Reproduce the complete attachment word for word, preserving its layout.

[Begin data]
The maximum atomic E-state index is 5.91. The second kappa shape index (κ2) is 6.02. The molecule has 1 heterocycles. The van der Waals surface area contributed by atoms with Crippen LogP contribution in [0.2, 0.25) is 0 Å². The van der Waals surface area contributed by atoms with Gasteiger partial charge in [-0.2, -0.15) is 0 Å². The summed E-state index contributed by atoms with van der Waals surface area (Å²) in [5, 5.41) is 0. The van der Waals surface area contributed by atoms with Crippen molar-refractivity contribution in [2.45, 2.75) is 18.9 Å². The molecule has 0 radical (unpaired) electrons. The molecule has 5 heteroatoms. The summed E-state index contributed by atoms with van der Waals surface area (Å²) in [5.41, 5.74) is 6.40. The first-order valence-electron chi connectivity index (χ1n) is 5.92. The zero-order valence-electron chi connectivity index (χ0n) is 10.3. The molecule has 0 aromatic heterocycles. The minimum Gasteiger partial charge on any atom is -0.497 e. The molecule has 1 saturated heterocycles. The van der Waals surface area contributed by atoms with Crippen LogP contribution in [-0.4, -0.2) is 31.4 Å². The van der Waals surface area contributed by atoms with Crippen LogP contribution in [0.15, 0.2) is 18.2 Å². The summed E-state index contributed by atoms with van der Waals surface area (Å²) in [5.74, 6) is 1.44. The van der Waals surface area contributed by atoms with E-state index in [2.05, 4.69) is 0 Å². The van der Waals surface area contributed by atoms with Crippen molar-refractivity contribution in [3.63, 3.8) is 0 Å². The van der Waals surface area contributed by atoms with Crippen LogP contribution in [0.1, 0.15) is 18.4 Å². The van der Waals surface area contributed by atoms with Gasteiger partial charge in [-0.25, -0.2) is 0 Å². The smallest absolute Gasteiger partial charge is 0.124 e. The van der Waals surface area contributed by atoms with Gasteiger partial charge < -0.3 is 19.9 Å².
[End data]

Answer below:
The maximum atomic E-state index is 5.91. The second kappa shape index (κ2) is 6.02. The molecule has 1 heterocycles. The van der Waals surface area contributed by atoms with Crippen LogP contribution in [0.2, 0.25) is 0 Å². The van der Waals surface area contributed by atoms with Gasteiger partial charge in [-0.2, -0.15) is 0 Å². The summed E-state index contributed by atoms with van der Waals surface area (Å²) in [5, 5.41) is 0. The van der Waals surface area contributed by atoms with Crippen molar-refractivity contribution in [2.45, 2.75) is 18.9 Å². The molecule has 0 radical (unpaired) electrons. The molecule has 5 heteroatoms. The summed E-state index contributed by atoms with van der Waals surface area (Å²) in [5.41, 5.74) is 6.40. The first-order valence-electron chi connectivity index (χ1n) is 5.92. The zero-order valence-electron chi connectivity index (χ0n) is 10.3. The molecule has 0 aromatic heterocycles. The minimum Gasteiger partial charge on any atom is -0.497 e. The molecule has 1 saturated heterocycles. The van der Waals surface area contributed by atoms with Crippen LogP contribution in [-0.4, -0.2) is 31.4 Å². The van der Waals surface area contributed by atoms with Crippen LogP contribution in [0.15, 0.2) is 18.2 Å². The summed E-state index contributed by atoms with van der Waals surface area (Å²) in [5.74, 6) is 1.44. The van der Waals surface area contributed by atoms with E-state index in [2.05, 4.69) is 0 Å². The van der Waals surface area contributed by atoms with Crippen molar-refractivity contribution in [3.63, 3.8) is 0 Å². The van der Waals surface area contributed by atoms with Crippen LogP contribution in [0.1, 0.15) is 18.4 Å². The van der Waals surface area contributed by atoms with Gasteiger partial charge in [-0.25, -0.2) is 0 Å². The smallest absolute Gasteiger partial charge is 0.124 e. The van der Waals surface area contributed by atoms with Gasteiger partial charge < -0.3 is 19.9 Å².